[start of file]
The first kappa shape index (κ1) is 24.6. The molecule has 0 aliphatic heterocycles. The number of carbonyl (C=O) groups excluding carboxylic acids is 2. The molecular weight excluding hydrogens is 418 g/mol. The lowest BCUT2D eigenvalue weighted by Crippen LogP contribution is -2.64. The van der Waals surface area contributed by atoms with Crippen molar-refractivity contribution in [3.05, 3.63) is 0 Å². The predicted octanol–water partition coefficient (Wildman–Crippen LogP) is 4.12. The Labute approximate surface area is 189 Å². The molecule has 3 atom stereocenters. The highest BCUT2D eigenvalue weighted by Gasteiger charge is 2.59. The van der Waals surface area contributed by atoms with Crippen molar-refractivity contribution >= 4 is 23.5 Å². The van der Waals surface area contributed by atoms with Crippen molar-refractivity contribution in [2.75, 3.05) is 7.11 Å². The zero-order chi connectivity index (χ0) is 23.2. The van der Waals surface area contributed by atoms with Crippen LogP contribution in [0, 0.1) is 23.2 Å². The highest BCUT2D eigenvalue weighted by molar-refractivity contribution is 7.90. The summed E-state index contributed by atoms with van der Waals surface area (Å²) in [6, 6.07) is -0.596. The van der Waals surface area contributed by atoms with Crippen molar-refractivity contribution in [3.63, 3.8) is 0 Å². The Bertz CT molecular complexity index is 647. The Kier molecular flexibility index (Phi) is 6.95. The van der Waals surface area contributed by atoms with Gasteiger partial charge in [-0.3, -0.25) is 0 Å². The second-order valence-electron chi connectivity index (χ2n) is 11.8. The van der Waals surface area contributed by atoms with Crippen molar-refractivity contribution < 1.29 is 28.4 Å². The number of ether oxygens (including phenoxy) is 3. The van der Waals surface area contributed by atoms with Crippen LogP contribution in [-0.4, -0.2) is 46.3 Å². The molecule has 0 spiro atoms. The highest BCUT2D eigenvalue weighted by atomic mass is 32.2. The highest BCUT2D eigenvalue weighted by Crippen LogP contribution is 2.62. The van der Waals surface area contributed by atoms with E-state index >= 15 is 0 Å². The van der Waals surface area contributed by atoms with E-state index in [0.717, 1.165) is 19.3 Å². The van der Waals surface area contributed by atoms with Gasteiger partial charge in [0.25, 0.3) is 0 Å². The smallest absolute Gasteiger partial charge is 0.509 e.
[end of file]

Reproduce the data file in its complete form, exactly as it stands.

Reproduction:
The first kappa shape index (κ1) is 24.6. The molecule has 0 aliphatic heterocycles. The number of carbonyl (C=O) groups excluding carboxylic acids is 2. The molecular weight excluding hydrogens is 418 g/mol. The lowest BCUT2D eigenvalue weighted by Crippen LogP contribution is -2.64. The van der Waals surface area contributed by atoms with Crippen molar-refractivity contribution in [3.05, 3.63) is 0 Å². The predicted octanol–water partition coefficient (Wildman–Crippen LogP) is 4.12. The Labute approximate surface area is 189 Å². The molecule has 3 atom stereocenters. The highest BCUT2D eigenvalue weighted by Gasteiger charge is 2.59. The van der Waals surface area contributed by atoms with Crippen molar-refractivity contribution >= 4 is 23.5 Å². The van der Waals surface area contributed by atoms with Crippen molar-refractivity contribution in [2.75, 3.05) is 7.11 Å². The zero-order chi connectivity index (χ0) is 23.2. The van der Waals surface area contributed by atoms with Crippen LogP contribution in [0, 0.1) is 23.2 Å². The highest BCUT2D eigenvalue weighted by molar-refractivity contribution is 7.90. The summed E-state index contributed by atoms with van der Waals surface area (Å²) in [6, 6.07) is -0.596. The van der Waals surface area contributed by atoms with Crippen molar-refractivity contribution in [3.63, 3.8) is 0 Å². The Bertz CT molecular complexity index is 647. The Kier molecular flexibility index (Phi) is 6.95. The van der Waals surface area contributed by atoms with Gasteiger partial charge in [-0.3, -0.25) is 0 Å². The second-order valence-electron chi connectivity index (χ2n) is 11.8. The van der Waals surface area contributed by atoms with Crippen molar-refractivity contribution < 1.29 is 28.4 Å². The number of ether oxygens (including phenoxy) is 3. The van der Waals surface area contributed by atoms with Crippen LogP contribution in [-0.4, -0.2) is 46.3 Å². The molecule has 0 spiro atoms. The highest BCUT2D eigenvalue weighted by atomic mass is 32.2. The highest BCUT2D eigenvalue weighted by Crippen LogP contribution is 2.62. The van der Waals surface area contributed by atoms with E-state index >= 15 is 0 Å². The van der Waals surface area contributed by atoms with E-state index in [0.717, 1.165) is 19.3 Å². The van der Waals surface area contributed by atoms with Gasteiger partial charge in [0.25, 0.3) is 0 Å². The smallest absolute Gasteiger partial charge is 0.509 e.